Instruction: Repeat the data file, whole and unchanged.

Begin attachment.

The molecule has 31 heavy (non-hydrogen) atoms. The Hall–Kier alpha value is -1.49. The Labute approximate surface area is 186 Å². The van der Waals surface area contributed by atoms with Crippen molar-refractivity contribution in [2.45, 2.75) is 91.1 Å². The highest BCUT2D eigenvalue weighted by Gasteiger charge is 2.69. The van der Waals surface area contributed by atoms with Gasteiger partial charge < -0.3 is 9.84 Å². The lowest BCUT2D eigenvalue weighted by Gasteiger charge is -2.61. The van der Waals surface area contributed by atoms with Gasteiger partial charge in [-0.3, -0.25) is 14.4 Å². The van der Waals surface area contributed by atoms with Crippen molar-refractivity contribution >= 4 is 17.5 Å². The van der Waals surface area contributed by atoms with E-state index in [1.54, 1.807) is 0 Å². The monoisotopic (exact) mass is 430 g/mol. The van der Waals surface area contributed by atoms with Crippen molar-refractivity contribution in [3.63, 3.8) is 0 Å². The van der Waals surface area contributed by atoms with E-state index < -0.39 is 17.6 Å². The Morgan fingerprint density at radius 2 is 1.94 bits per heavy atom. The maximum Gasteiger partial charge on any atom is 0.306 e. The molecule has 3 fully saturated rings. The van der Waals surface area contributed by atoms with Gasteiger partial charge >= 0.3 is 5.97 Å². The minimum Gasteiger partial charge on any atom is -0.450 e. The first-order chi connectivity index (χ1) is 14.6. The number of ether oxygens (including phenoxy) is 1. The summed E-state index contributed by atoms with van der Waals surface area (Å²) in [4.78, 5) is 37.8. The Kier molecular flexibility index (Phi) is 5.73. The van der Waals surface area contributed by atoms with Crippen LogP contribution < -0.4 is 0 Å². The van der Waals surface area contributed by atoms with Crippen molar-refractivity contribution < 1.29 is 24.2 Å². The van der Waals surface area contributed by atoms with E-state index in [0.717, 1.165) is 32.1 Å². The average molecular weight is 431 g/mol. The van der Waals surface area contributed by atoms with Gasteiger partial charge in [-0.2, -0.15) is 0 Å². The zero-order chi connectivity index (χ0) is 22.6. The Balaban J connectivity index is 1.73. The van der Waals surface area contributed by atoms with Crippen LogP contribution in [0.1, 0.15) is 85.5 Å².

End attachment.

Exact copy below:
The molecule has 31 heavy (non-hydrogen) atoms. The Hall–Kier alpha value is -1.49. The Labute approximate surface area is 186 Å². The van der Waals surface area contributed by atoms with Crippen molar-refractivity contribution in [2.45, 2.75) is 91.1 Å². The highest BCUT2D eigenvalue weighted by Gasteiger charge is 2.69. The van der Waals surface area contributed by atoms with Gasteiger partial charge < -0.3 is 9.84 Å². The lowest BCUT2D eigenvalue weighted by Gasteiger charge is -2.61. The van der Waals surface area contributed by atoms with Gasteiger partial charge in [-0.3, -0.25) is 14.4 Å². The van der Waals surface area contributed by atoms with Crippen molar-refractivity contribution >= 4 is 17.5 Å². The van der Waals surface area contributed by atoms with E-state index in [1.54, 1.807) is 0 Å². The monoisotopic (exact) mass is 430 g/mol. The van der Waals surface area contributed by atoms with Crippen molar-refractivity contribution in [3.63, 3.8) is 0 Å². The van der Waals surface area contributed by atoms with E-state index < -0.39 is 17.6 Å². The Morgan fingerprint density at radius 2 is 1.94 bits per heavy atom. The maximum Gasteiger partial charge on any atom is 0.306 e. The molecule has 3 fully saturated rings. The van der Waals surface area contributed by atoms with Gasteiger partial charge >= 0.3 is 5.97 Å². The minimum Gasteiger partial charge on any atom is -0.450 e. The first-order chi connectivity index (χ1) is 14.6. The number of ether oxygens (including phenoxy) is 1. The summed E-state index contributed by atoms with van der Waals surface area (Å²) in [4.78, 5) is 37.8. The Kier molecular flexibility index (Phi) is 5.73. The van der Waals surface area contributed by atoms with Crippen LogP contribution < -0.4 is 0 Å². The van der Waals surface area contributed by atoms with Crippen molar-refractivity contribution < 1.29 is 24.2 Å². The van der Waals surface area contributed by atoms with E-state index in [0.717, 1.165) is 32.1 Å². The average molecular weight is 431 g/mol. The van der Waals surface area contributed by atoms with Gasteiger partial charge in [-0.2, -0.15) is 0 Å². The zero-order chi connectivity index (χ0) is 22.6. The Balaban J connectivity index is 1.73. The van der Waals surface area contributed by atoms with Crippen LogP contribution in [0.1, 0.15) is 85.5 Å².